Most debtors won't be able to discharge (wipe out) student loan debt in Chapter 7 or Chapter 13 bankruptcy. However, if you can prove that repaying your student loans would cause an undue hardship to you, you can get rid of your student loans in bankruptcy.
To have your student loan discharged in bankruptcy, you must demonstrate that it would be an undue hardship for you to pay them. The test for determining undue hardship varies between courts. Also, many courts look at the undue hardship test as all or nothing—either you qualify to get the whole loan discharged, or you don't. Other courts have discharged a portion of a debtor's student loan.
Regardless of the test used, most courts are reluctant to discharge a student loan. However, if you have very low income or your loan is from a for-profit trade school, you might have a better chance.
Some courts use the Brunner test. Under this standard, you can discharge your student loan if you meet all three of these factors:
Other courts use the totality of the circumstances test. Here, the court will look at all relevant factors in your case to determine if it is an undue hardship for you to repay your student loan.
There are other tests, such as a special test for Health Education Assistance Loans (HEAL) in which you must show that the loan became due more than seven years ago and repayment would impose an "unconscionable" burden on your life.
Other courts use other tests, too. To find out the test used in your jurisdiction, talk to a local bankruptcy attorney.
If you want to try to discharge your student loan in bankruptcy, you must file an adversary proceeding to determine dischargeability with the bankruptcy court. But that's not all. You'll need to present evidence and prove to the court that payment of your loans will cause an undue hardship. It's likely that you'll need to retain an expert to testify about your ability to be gainfully employed in the future.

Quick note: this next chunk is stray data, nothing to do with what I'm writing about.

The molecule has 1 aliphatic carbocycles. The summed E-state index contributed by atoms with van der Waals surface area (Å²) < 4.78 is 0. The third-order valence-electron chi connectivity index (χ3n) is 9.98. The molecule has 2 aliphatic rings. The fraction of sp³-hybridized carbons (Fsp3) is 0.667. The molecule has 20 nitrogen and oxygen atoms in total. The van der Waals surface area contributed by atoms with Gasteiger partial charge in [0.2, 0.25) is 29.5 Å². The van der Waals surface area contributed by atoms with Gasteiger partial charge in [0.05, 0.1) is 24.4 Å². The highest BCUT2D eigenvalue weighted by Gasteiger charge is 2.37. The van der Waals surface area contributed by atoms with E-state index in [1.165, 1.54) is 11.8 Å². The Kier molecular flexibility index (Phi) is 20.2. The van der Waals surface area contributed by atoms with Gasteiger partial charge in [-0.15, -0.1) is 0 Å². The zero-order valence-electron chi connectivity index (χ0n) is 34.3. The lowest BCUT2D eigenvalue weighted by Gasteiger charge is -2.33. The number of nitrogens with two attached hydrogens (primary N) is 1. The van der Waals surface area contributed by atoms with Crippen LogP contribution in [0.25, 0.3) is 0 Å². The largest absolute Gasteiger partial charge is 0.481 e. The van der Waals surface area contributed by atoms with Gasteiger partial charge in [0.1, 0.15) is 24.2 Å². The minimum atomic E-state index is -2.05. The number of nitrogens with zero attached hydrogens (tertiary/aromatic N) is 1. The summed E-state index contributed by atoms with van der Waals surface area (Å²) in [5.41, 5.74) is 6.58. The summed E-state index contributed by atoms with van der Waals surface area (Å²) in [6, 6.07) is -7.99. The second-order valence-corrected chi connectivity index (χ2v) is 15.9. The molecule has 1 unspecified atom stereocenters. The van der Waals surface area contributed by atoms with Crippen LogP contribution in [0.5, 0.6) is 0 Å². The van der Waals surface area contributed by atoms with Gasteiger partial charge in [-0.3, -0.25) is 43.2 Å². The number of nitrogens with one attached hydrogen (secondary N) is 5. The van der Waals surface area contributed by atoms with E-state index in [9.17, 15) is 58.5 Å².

You might have defenses to payment of your student loan debt, particularly if you attended a vocational or trade school. Examples include breach of contract, unfair or deceptive business practices, or fraud. If you succeed, you won't owe the debt at all, making the dischargeability issue moot.
You'll find the Brunner test or other standards applied to Chapter 7 and Chapter 13 debtors in lots of court cases. Knowing how the court in your jurisdiction ruled previously could help you determine the likelihood of your success.
If you have a substantial amount of student loan debt, it might be worthwhile to consult with a local bankruptcy attorney. The chances are that if you decide to litigate either the dischargeability issue or assert a defense to the loan in bankruptcy court, you'll need an attorney to represent you.
If, as in most cases, your loans are not discharged in bankruptcy, here's what happens.
The federal government is the lender for a significant percentage of student loans. (The federal government started making loans directly in 2010.) However, private financial institutions, such as banks, also offer loans to students, primarily because many students cannot fund their entire education without such supplementation. It doesn't matter whether you have a government or a private student loan. To discharge either in bankruptcy, you must show that repaying the loan would cause undue hardship.